Books, writing and cultural politics in the Pacific: the New Caledonian Salon du livre, October 2003October 2005
The second New Caledonian Salon international du livre ocanien (SILO) took place in October 2005. The establishment of this biennial book fair/writers' festival can be understood in the context of the Noumea Accord (1998). In addition to providing for the devolution of powers from Paris to Noumea, this Accord has called for a greater promotion of Kanak culture and a better distribution of resources within New Caledonia a rquilibrage as well as increased integration of the island within its regional context. To this end, writers, publishers and translators from a number of Pacific Islands, Australia, New Zealand and metropolitan France were invited to Poindimi on the north-east coast of New Caledonia, a largely Kanak region, for four days of round-table discussions, workshops and other presentations. These proceedings revealed some of the persistent divergences between the European and Pacific Islander vision (for instance, regarding the question of the exotic), as between Polynesian and Melanesian, anglophone and francophone approaches to the themes of nature, youth, tradition, creativity and identity. Other topics discussed were the value and difficulties of publication and the situation of France in the Pacific. The literary prizes announced by the Salon under the patronage of Dwe Gorod, New Caledonia's leading (Kanak) writer and its Minister of Culture, resonated with aspects of the cultural politics of the event, the process of reconciliation and the project of nation building currently under way in New Caledonia.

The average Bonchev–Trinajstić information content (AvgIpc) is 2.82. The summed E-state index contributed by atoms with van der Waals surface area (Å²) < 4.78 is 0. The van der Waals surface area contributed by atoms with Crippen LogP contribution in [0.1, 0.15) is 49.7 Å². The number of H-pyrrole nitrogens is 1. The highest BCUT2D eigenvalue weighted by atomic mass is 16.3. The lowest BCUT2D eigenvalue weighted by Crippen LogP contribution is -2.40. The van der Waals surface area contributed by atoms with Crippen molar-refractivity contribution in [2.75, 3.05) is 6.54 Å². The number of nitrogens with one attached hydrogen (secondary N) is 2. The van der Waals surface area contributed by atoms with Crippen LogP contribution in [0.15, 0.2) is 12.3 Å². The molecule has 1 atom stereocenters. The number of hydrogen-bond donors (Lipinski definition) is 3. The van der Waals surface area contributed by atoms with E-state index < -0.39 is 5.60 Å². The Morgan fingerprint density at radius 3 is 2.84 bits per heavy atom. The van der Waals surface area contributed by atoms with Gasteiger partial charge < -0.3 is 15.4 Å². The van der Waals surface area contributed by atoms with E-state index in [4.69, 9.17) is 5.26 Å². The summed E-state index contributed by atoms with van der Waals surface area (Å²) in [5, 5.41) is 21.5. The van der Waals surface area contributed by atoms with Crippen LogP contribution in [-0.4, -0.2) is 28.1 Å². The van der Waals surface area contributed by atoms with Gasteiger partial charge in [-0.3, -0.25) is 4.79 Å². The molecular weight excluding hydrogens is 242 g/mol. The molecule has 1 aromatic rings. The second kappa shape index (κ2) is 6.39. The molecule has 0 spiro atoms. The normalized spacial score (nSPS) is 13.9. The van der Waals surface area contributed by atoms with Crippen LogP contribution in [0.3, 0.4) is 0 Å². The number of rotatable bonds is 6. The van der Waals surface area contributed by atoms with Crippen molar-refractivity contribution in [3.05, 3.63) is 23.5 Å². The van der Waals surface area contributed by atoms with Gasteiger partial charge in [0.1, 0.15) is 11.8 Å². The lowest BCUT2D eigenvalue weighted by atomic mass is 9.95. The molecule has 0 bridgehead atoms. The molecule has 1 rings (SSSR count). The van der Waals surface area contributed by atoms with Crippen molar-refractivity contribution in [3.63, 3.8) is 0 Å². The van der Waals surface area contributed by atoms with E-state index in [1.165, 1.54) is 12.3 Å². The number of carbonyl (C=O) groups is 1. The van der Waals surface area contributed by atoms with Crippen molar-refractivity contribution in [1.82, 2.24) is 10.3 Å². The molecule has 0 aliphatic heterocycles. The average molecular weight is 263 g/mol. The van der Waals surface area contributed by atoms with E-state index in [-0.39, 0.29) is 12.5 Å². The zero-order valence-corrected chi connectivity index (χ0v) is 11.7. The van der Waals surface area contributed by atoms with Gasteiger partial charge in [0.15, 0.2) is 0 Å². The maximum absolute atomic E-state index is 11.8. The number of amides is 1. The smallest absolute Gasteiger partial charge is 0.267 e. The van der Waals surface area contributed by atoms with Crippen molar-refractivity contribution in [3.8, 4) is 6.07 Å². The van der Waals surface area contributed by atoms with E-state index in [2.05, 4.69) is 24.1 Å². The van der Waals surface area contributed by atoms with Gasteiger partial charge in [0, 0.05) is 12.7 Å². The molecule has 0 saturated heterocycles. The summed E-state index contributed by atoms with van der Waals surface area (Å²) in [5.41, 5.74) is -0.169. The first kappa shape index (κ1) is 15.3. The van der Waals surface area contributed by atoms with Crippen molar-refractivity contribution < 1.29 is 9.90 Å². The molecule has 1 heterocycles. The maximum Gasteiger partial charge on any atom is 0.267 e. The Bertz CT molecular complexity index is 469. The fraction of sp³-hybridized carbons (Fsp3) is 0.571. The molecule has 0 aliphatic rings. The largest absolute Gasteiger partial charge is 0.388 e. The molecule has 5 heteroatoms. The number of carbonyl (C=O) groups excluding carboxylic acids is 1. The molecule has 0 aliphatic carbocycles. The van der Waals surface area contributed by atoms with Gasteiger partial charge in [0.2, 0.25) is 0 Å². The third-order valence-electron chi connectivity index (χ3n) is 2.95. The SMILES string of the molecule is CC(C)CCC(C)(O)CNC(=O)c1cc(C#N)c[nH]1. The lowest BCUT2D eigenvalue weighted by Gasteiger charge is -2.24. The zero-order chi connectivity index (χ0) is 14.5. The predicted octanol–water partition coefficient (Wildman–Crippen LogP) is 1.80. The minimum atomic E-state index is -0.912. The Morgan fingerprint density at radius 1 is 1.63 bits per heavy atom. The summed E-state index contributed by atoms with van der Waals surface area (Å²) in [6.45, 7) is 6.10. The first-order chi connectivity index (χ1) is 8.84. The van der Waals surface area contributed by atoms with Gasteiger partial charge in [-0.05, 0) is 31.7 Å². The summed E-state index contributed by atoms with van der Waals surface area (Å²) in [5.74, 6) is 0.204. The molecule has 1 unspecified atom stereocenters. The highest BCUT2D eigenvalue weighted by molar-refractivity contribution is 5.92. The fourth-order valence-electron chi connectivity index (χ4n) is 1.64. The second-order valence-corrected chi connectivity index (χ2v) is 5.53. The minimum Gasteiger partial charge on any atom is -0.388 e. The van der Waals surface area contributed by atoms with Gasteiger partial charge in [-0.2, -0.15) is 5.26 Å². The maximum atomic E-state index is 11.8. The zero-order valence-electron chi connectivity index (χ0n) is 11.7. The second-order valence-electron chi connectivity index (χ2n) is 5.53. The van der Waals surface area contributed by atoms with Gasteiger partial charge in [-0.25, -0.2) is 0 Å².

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Document Type: Research Article
Affiliations: Australian National University, Canberra.
Publication date: 2006-09-12
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